Travis and I picked up the pace heading into Outward bound as we had reached the golden hour and the Rockies did not disappoint with an incredible sunset.  Coming into Outward bound I was more than an hour behind my splits, but feeling strong and as if I could make up some of that time with my renewed energy.  Josh, Mario, and Michael quickly went to work getting me broth, warm clothes for the fast approaching night and at some point, I looked at each of them with a sense of wonder.  I felt so lucky to have great friends that were willing to come out and support my goal so enthusiastically, all I could do was give them each a big hug and thank you.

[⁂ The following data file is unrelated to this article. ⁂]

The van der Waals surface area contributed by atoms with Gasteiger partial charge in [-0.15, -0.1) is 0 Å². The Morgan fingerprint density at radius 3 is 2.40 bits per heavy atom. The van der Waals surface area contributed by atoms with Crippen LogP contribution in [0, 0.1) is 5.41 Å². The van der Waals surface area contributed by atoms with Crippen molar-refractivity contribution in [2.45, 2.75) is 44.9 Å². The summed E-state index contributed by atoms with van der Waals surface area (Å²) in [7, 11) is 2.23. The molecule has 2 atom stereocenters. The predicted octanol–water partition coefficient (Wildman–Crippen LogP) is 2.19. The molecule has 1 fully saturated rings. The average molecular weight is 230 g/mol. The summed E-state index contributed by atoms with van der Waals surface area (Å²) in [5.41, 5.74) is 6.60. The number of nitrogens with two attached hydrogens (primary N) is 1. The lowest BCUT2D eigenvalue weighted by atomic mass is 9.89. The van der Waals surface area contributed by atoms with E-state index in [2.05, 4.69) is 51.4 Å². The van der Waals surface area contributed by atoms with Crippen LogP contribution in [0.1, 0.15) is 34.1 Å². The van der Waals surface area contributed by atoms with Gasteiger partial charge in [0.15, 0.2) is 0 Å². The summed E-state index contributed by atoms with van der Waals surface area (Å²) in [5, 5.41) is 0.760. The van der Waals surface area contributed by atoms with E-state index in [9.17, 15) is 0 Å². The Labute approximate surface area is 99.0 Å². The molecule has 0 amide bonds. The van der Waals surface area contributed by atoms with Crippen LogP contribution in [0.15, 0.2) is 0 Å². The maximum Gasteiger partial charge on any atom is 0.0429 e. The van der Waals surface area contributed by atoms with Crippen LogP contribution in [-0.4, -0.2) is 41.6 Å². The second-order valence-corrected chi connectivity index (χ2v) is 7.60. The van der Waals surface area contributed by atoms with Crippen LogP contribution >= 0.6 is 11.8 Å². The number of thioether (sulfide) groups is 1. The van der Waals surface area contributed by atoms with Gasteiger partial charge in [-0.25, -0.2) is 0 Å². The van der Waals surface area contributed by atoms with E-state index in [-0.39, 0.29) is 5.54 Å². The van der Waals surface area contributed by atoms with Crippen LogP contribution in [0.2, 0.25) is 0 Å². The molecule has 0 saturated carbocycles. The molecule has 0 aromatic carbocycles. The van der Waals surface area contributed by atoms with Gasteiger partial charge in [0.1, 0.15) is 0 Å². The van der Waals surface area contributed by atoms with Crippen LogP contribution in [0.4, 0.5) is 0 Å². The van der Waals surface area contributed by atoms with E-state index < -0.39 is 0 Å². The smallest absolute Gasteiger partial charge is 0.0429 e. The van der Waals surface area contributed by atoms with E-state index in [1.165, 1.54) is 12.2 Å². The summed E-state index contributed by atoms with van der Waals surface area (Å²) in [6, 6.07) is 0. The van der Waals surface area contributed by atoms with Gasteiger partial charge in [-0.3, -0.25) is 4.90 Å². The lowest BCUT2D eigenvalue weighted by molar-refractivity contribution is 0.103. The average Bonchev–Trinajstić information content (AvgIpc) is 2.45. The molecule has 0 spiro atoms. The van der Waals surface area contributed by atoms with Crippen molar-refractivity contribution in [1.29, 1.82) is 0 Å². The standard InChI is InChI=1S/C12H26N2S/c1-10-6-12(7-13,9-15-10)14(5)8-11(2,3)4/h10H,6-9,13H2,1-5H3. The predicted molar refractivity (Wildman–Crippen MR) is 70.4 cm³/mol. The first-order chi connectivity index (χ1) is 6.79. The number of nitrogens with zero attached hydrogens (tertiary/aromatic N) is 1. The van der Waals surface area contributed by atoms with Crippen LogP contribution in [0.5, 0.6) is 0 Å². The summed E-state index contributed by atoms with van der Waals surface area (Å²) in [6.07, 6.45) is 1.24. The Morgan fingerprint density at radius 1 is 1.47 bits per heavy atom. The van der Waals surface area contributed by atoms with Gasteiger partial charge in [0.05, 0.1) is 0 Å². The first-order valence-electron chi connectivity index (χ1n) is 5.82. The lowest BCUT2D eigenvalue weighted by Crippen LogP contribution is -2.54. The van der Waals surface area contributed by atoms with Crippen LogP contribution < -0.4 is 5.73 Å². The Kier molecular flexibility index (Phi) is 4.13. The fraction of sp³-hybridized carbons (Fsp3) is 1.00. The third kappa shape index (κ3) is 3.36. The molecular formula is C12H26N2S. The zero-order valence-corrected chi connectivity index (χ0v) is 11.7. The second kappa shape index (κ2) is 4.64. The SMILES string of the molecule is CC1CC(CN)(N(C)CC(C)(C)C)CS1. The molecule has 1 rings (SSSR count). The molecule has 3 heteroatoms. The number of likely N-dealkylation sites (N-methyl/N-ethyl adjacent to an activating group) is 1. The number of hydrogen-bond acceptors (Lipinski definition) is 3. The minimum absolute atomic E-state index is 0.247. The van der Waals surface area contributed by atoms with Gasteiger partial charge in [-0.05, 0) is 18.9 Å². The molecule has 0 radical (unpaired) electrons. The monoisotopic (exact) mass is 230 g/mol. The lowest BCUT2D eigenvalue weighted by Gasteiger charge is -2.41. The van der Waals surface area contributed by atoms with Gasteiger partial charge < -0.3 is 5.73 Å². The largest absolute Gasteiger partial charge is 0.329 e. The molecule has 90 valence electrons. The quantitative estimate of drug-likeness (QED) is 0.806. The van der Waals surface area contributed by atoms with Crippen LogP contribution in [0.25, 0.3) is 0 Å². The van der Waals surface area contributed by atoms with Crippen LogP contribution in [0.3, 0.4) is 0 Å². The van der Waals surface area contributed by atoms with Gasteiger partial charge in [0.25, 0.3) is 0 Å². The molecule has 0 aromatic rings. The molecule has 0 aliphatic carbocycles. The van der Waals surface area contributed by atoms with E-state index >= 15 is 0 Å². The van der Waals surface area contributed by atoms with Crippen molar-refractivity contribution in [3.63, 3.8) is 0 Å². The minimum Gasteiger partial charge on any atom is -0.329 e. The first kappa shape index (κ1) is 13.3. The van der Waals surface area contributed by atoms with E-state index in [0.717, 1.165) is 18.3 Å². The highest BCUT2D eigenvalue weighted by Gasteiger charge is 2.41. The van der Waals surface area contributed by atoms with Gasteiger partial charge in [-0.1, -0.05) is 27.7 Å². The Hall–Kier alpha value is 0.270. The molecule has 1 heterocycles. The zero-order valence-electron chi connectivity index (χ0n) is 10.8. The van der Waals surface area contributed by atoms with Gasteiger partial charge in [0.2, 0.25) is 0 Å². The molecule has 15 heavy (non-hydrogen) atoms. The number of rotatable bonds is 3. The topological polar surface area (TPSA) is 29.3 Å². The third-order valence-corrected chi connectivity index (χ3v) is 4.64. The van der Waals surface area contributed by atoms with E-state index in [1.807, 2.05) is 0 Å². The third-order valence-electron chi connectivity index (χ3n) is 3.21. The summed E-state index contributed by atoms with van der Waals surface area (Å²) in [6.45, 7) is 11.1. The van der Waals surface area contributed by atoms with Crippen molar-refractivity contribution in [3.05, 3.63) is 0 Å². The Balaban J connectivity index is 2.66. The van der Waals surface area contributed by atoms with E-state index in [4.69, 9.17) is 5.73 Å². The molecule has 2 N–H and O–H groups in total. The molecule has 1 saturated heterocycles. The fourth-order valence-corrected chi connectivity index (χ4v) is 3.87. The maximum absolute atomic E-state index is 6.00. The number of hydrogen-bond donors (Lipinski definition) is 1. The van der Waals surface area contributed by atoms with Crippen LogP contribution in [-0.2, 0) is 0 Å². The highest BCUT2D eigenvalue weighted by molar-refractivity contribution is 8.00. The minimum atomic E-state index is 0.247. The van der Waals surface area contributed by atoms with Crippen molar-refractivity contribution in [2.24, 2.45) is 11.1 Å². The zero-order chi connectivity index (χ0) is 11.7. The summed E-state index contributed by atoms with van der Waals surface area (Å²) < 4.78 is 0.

As Travis and I hiked our way out of Outward Bound I let him know I was feeling strong and ready to give the last 25 miles all I had left.  We had one final climb back up Pipeline before our descent back to Mayqueen and then a 13-mile jaunt around the lake to Leadville.  As we started the climb up Pipeline, I quickly slowed to an incredibly slow hike.  My quads had officially called it a day, only problem was I was 20 miles from the finish.  The next three miles were hands down the most difficult I have ever covered.  Each upward step became a monumental task.  As my body betrayed me, my mind went to the darkest place I have ever been running.  My world shrunk to what my headlight lit up, and I felt as if we were scaling Everest.  To top it off, I vastly underestimated how cold it would be if I was not running, and with my slowed pace I was generating very little body heat.  When we finally reached the top of the climb, it took everything I had to not call it a day.